In general, although the effects of noise trading would not be expected to be offset as completely and quickly as in the Grossman-Miller model, the transitory nature of noise trading predicts that returns should be negatively autocorrelated. This prediction does not result from most models of perfect-liquidity asset pricing. Although certain economic fundamentals may be stationary processes with negative autocorrelation, the fact that the assets are claims to an entire stream of payments implies that the total return should approximate a random walk. The predictability in asset returns that results from negative autocorrelations creates arbitrage opportunities that are generally eliminated from perfect-liquidity models.
Evidence generally indicates that the effects of noise traders on price are in fact transitory in nature, especially for noise trading in individual issues. For instance, much of the price effect of introduction into the Standard and Poor's 500 is temporary in nature (although some remains, reflecting an increased liquidity premium). Also, events such as the publication of brokerage recommendations in such high-profile forums as the annual Barron 's roundtable have only temporary positive influences on the market price.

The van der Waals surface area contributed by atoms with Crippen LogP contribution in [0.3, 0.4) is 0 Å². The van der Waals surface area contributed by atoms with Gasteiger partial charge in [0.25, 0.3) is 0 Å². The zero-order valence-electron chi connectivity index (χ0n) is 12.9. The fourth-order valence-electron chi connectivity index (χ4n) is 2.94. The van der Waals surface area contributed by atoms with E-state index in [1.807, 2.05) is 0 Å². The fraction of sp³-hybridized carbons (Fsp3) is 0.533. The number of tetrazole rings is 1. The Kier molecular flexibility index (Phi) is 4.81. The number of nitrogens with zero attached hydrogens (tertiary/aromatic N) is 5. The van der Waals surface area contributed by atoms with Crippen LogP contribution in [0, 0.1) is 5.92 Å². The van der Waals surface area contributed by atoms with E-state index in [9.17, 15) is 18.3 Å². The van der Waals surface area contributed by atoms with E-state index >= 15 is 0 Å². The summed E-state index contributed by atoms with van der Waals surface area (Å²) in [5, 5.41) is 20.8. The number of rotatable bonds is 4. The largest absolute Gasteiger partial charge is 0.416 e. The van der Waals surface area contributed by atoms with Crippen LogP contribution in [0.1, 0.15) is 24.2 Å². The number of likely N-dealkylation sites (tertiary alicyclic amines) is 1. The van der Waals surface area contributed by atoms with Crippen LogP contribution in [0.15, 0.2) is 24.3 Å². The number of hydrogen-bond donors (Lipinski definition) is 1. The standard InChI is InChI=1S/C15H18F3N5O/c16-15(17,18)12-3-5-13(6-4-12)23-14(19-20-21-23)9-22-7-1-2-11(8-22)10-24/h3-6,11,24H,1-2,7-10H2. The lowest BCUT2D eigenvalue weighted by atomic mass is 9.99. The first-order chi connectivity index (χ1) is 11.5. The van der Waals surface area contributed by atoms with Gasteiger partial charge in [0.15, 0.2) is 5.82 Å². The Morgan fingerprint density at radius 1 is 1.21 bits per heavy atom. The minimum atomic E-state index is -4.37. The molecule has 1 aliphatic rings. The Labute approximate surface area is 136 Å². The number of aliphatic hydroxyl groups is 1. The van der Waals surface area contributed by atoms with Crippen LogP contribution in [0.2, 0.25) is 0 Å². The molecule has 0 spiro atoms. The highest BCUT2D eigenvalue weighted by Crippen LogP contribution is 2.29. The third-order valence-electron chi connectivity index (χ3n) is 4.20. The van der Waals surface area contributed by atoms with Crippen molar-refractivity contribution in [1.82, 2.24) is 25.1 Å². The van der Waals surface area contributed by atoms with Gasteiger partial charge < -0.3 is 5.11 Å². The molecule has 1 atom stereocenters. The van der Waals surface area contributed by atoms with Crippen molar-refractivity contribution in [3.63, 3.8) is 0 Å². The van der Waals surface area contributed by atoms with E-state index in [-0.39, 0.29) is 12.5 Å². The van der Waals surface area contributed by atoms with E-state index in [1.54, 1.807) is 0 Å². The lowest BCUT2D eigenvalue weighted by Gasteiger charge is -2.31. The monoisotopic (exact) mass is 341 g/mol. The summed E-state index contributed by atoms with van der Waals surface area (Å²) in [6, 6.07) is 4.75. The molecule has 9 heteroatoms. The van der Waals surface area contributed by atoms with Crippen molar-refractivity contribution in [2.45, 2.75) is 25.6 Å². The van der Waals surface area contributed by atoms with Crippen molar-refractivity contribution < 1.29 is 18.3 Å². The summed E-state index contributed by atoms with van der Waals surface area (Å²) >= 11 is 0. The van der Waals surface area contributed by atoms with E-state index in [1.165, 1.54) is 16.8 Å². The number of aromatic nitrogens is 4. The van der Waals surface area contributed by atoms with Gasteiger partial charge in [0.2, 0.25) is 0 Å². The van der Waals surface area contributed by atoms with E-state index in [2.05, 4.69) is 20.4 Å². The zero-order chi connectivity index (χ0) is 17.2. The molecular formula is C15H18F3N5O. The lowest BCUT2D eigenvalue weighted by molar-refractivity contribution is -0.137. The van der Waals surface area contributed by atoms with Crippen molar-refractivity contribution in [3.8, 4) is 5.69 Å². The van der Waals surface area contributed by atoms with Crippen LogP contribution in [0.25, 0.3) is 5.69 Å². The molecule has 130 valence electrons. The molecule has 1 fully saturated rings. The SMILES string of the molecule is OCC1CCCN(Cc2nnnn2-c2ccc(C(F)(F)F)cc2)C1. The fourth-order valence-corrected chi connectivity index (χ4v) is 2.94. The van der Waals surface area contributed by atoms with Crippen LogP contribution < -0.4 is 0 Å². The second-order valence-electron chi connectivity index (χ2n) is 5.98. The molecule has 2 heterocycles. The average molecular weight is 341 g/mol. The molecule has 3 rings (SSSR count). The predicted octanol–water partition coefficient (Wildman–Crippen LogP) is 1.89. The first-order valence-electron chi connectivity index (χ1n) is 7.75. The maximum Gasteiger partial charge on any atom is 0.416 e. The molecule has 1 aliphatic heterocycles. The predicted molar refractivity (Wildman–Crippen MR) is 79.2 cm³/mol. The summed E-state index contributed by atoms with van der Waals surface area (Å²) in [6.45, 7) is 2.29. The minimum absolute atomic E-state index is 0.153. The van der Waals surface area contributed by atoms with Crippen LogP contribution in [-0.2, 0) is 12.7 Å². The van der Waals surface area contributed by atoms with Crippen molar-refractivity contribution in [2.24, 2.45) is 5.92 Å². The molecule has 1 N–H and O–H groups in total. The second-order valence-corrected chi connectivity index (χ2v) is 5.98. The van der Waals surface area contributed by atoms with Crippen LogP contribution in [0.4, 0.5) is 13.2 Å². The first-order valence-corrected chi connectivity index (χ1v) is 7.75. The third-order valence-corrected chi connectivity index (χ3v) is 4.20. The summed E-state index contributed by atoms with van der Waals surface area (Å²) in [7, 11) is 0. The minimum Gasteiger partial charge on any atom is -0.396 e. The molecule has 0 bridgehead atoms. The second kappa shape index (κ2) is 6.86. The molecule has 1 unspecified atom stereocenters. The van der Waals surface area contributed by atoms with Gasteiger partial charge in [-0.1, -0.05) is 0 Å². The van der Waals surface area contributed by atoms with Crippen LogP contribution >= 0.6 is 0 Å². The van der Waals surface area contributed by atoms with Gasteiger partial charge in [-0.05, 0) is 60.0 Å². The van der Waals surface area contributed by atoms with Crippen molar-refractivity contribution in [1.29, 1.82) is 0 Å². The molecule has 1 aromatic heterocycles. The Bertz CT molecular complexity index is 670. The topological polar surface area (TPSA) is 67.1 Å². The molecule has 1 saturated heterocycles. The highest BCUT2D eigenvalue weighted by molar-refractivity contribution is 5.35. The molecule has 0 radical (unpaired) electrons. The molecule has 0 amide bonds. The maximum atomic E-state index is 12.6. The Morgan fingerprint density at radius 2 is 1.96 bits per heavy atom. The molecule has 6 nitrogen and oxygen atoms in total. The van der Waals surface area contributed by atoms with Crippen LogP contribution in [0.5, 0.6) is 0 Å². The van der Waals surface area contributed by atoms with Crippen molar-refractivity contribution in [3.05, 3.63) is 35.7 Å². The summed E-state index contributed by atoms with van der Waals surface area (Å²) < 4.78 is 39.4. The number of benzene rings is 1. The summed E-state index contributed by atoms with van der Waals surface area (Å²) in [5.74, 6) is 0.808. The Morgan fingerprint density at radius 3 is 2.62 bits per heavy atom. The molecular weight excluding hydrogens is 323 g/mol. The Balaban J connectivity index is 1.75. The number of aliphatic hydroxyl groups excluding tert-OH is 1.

The evidence for the autocorrelation of returns in more aggregate markets is somewhat more mixed. Noise trader models predict that there should be some negative autocorrelation if noise trading (or investment fads) affect aggregate market prices. Summers (1986) points out that tests of long-term investment fads have low power since the prediction of the models is that the noise trader effects will decay slowly, and so that decay will only be a small portion of the observed return variance. However, the evidence still supports the finding that most financial markets exhibit negative long-term autocorrelation, or mean reversion. Fama and French (1988) find this to be the case for U.S. stock prices, and Cutler, Poterba, and Summers (1991) find that this is true for most of the developed countries' stock and bond markets as well.